• niva - Friday, April 29, 2016 - link

    My Antec TITAN 650 is still in use, I don't think I'll ever need/want another case for a workstation... but yeah, it does make my back hurt thinking about it :) Reply
  • kmmatney - Friday, April 29, 2016 - link

    I am still using my P182 from 2007. I'm been wanting to replace it for the last 4 years, but always spend the money on cpu or video card upgrades instead. I clean and oil the fans 3 years or so, and still have the originals. About the only thing that wears out on a case (besides the fans) are the front USB ports, and mine barely work. There are no 2.5" drive mounts, so my 2 SSDs are mounted with tie straps. It's big and heavy, but virtually silent, and keeps everything cool. I hate the stupid divider between the motherboard and PSU compartments, but other than that it's still a nice case. I've always felt monitors and cases are worth spending a little extra on, as they can last so long. Reply
  • Valantar - Sunday, May 1, 2016 - link

    What happened to Antec, really? Ten years ago, they were the bee's knees when it came to stylish, quiet, high-performing cases. These days, they're hardly relevant at all. I remember when the Fractal Define R3(?) first came to market, and everyone was raving that "it's a P180 for half the price!" Did Antec's R&D department die of shock? The P280 looks half decent, but it's huge and unwieldy, and has some odd solutions. The P183 looks like it was designed in 2005, and is hideous compared to the P180. Don't even mention the P193. And their other cases? Blergh. Reply
  • Jeff7181 - Friday, April 29, 2016 - link

    No external 5.25 inch bays? Really? Optical media is not THAT dead... Reply
  • jardows2 - Friday, April 29, 2016 - link

    I would think without the 5.25 bays, it could have been designed a bit smaller. Wouldn't fit EATX that way, but not sure there is a big market for enthusiast EATX motherboards and compact cases like this. Reply
  • Black Obsidian - Friday, April 29, 2016 - link

    There isn't really much space to be saved without sacrificing other use cases. Making the case less tall or less wide isn't really possible, as there's already no slack room to speak of. Reducing depth by more than 1" means sacrificing front-mounted radiators, long video cards, or both.

    Compared to, say, the Corsair 450D, the 400Q already trims 2.8" of height and 1.3" of depth. It's 0.2" wider, but that's just as well, given that the 450D was a bit tight on space for cables behind the motherboard tray.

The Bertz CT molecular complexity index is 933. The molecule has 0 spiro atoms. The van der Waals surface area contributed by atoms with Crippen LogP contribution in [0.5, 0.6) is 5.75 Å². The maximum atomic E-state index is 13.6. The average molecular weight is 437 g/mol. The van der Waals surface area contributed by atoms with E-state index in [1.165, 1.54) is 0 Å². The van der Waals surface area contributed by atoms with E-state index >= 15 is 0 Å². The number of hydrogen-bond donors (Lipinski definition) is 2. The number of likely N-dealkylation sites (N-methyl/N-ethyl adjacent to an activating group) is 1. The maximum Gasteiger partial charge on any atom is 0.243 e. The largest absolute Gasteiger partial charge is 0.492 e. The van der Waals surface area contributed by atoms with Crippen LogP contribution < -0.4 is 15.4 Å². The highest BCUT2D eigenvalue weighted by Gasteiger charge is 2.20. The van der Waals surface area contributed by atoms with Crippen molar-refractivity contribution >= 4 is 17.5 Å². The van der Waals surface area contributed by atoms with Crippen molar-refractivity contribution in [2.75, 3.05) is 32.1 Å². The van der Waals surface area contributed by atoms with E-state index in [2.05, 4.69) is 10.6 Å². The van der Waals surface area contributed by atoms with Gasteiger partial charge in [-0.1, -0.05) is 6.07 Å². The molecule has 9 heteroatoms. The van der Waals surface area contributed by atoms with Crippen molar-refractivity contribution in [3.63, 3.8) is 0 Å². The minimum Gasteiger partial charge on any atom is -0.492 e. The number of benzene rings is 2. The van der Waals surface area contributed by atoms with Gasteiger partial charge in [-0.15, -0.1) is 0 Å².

Realistically, if you want a smaller case, you'll have to accept the mATX form-factor, with the trade-offs that entails.
  • jardows2 - Friday, April 29, 2016 - link

    Even with mATX, it seems that any case forgoing the 5.25 drives do not make use of that deletion to save space. The cases either have the 5.25 drive bays, or might as well due to the size. It isn't until you get to mITX sized cases that the space savings gets fully realized, and even then, there are some rather large mITX cases. Reply
  • Black Obsidian - Friday, April 29, 2016 - link

    You *are* saving space by forgoing the 5.25" drives, though. Look at my comparison above; the 450D has 2x 5.25" bays, which together are 3.2" tall. The 400Q omits those, and is 2.8" shorter. There's literally no more space to be saved, because the interior height is the sum of ATX PSU + ATX motherboard + 25mm top fan.

    To get any smaller while still supporting the same basic component set would require Time Lord science.
  • jardows2 - Friday, April 29, 2016 - link

    I compare this to my NZXT Source 210 case, which, I know, is a budget case. This Corsair is taller and wider than my case by about an inch each way (height difference may be simply the large feet of the 400Q). It is about 3" less in depth. For that mere 3" of depth, I lose 3 5.25" external bays, and 3 internal 3.5" bays. I would think that it would be possible to make an even more compact ATX case than the 400Q with the elimination of the 5.25" bays. Reply
  • Ninhalem - Friday, April 29, 2016 - link

    Grab an external optical drive if you need one that badly, or go for some of the higher end carbide or obsidian series for the 5.25" bay. Media consumption is almost exclusively streaming now. Reply